Buffetware is about more than serving capabilities and aesthetics. These items also can help foodservice operators control food shrink and waste. Durability, functionality and appearance are key factors to consider when specifying these items.
Used mostly in front-of-the-house applications, any serving or display items that operators employ to present food are considered buffetware. They include chafing dishes, double wall bowls, display cookware, induction equipment, chafers, upscale steam table pans, carving stations, warmers, stands, bowls, servingware and utensils.
Operators can choose from different quality items in the good, better and best categories. For example, on the lower end, economy chafers are constructed from a lighter gauge or lower-quality stainless and have a more economical price tag. Mid-range products may offer more options and higher-quality materials. High-end buffetware will typically be constructed of more durable materials with upscale features, like chafers with self-closing lids rather than the lift-off type.
With servingware items, such as steam table pans and display cookware or decorative pans with templates, foodservice operators can choose from 12-inch-by-20-inch single well or 24-inch-by-20-inch double well units. Chafers, some of which can work with induction heating and double wall bowls, can help maintain food temperatures without an energy source. Chafers tend to be freestanding units available in various capacities.
When it comes to buffetware, foodservice operators can choose from more elaborate materials and display options. As a result, wood, metal, slate, matte finishes, decorated items and melamine have become more prevalent. In high-volume operations where breakage is an issue, sturdier materials like wood, metal and melamine, are more viable options than glass or ceramic.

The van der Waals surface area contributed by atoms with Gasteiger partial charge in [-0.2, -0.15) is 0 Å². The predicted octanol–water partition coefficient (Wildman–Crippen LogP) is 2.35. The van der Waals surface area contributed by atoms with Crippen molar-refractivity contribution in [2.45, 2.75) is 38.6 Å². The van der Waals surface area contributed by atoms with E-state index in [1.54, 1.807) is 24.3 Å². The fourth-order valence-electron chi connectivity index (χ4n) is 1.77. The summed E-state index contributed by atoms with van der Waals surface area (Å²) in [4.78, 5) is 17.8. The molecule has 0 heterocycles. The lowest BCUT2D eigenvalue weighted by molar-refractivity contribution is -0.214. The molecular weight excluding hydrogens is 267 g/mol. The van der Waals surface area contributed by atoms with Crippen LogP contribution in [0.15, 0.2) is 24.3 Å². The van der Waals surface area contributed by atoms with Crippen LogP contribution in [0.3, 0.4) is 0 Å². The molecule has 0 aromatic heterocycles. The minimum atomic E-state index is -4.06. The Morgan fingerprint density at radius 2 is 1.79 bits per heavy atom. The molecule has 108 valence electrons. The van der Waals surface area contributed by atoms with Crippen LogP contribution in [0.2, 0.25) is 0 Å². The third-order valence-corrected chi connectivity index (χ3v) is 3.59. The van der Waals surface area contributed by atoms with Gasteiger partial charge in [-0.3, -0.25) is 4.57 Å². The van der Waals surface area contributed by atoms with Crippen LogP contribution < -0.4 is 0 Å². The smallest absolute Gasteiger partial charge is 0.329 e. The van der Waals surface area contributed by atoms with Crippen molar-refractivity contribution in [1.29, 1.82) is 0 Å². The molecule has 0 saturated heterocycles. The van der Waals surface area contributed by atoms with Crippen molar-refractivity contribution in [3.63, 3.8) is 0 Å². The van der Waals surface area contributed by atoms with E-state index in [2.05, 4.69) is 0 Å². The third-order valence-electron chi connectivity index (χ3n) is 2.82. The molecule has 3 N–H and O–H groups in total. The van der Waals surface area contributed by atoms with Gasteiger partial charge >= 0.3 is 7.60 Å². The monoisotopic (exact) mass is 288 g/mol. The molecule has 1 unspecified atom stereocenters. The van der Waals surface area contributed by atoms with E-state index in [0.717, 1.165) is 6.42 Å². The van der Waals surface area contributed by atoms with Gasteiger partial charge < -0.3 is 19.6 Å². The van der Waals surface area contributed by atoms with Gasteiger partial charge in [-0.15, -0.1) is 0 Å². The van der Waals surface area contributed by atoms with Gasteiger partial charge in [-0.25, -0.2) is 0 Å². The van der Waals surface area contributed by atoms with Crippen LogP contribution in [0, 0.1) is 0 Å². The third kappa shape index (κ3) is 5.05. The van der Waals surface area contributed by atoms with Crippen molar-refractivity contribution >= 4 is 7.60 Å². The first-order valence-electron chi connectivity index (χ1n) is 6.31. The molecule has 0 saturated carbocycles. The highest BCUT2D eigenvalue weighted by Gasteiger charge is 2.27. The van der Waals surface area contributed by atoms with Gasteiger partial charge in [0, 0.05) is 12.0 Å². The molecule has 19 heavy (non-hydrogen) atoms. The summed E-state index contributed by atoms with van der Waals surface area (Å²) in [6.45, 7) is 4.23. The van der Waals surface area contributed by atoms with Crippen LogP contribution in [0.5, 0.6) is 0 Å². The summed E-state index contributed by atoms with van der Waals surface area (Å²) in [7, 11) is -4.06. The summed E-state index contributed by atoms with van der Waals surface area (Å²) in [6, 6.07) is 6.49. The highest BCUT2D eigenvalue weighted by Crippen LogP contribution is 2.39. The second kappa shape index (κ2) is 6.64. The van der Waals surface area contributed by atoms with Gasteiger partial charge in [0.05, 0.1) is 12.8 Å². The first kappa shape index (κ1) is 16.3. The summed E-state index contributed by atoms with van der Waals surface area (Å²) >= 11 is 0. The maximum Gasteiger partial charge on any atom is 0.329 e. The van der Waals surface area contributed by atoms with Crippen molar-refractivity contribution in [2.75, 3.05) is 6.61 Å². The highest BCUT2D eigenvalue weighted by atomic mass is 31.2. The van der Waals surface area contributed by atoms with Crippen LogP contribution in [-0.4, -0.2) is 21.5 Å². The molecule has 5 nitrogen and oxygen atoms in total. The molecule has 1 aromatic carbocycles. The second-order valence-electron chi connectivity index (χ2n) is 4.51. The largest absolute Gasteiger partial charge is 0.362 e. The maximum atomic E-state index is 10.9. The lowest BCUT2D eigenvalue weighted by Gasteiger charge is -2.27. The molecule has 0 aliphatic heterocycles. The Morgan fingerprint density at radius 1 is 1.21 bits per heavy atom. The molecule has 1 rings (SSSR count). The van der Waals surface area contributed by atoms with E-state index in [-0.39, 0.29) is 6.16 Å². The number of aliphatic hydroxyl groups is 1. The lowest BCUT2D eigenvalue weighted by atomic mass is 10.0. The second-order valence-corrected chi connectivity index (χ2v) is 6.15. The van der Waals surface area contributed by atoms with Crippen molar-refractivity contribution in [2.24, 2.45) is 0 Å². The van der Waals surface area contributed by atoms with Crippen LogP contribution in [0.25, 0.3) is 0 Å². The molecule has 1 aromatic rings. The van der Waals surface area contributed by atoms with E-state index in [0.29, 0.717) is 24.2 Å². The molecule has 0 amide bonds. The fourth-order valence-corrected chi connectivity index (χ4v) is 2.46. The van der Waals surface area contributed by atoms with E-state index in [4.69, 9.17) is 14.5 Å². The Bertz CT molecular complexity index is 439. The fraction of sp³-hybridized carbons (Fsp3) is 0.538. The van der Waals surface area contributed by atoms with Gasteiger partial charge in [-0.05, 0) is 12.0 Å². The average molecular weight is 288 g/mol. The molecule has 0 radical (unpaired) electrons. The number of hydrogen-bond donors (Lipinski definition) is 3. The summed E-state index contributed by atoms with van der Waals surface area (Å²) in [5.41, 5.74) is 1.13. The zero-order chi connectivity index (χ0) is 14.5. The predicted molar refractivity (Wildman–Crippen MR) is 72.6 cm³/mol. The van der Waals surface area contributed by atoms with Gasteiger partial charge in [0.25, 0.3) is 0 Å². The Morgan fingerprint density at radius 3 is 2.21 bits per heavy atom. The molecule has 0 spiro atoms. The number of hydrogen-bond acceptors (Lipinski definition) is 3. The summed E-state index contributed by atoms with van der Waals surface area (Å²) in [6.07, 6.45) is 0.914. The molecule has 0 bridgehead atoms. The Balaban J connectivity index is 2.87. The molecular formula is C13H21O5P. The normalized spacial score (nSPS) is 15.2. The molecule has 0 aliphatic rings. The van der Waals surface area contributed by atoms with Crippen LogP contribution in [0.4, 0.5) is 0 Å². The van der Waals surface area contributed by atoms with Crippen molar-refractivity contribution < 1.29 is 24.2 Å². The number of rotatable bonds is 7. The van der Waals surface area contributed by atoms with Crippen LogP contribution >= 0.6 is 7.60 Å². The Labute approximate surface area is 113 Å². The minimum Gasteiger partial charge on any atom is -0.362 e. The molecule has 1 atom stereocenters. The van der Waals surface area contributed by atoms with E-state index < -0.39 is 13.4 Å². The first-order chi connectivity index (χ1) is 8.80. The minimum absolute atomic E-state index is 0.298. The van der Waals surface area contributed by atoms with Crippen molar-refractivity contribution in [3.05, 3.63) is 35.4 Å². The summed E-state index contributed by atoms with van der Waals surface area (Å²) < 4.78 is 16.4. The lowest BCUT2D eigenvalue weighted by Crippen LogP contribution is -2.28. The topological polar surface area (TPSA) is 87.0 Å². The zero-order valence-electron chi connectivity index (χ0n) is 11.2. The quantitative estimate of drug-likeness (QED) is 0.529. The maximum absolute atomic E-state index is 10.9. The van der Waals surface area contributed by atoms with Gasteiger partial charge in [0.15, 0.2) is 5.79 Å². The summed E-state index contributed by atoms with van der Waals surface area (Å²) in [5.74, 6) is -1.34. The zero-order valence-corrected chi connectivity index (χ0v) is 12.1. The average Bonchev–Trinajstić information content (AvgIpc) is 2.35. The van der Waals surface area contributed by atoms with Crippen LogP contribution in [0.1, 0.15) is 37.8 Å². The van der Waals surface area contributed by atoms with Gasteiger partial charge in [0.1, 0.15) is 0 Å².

In buffetware, colors are becoming more common and are now mixed in more often with traditional white products to enhance food presentations. There also are more Pantone colors used to match decor and themes. Distinctive designs are also being developed to support various buffet themes.
In addition to a range of colors and materials, operators are incorporating shelving, risers, unique lighting, distinctive bowl shapes, unique serving utensils and items made of natural materials, like bamboo and slate.
Elevated displays have become more widely used to achieve a more unique and appealing setup. Stands and risers are being incorporated in these presentations to create vertical, space-saving displays.
In terms of appearance, wear and tear is a factor with buffetware since it is typically utilized in self-service environments. Scratches and chips are typically more prominent on dishes and cups because these items are usually stacked in buffet settings. These products are available in a wide range of textures that will help hide noticeable wear and tear. These include pebble surfaces, linen textures and organic-looking products.
Portion control is another factor to consider with buffetware as sizing can negatively impact food costs. Manufacturers have developed containers in various sizes with shallower depths. These containers give the appearance of more food with less product, which helps minimize waste. In this case, backup serving vessels are necessary for consistent food replenishing. By the same token, buffetware dishes with larger rims portray the look of larger plates. This encourages customers to take smaller portions in self-serve situations.
Storage and transportation are also key considerations as there needs to be designated space when items are not in use and options for transporting products to the display area. Shelving, racks, containers and carts can be used for storing and transporting buffetware.
The trend in buffetware is moving toward more induction-type items for warming and cooking due to a trend in themed stations.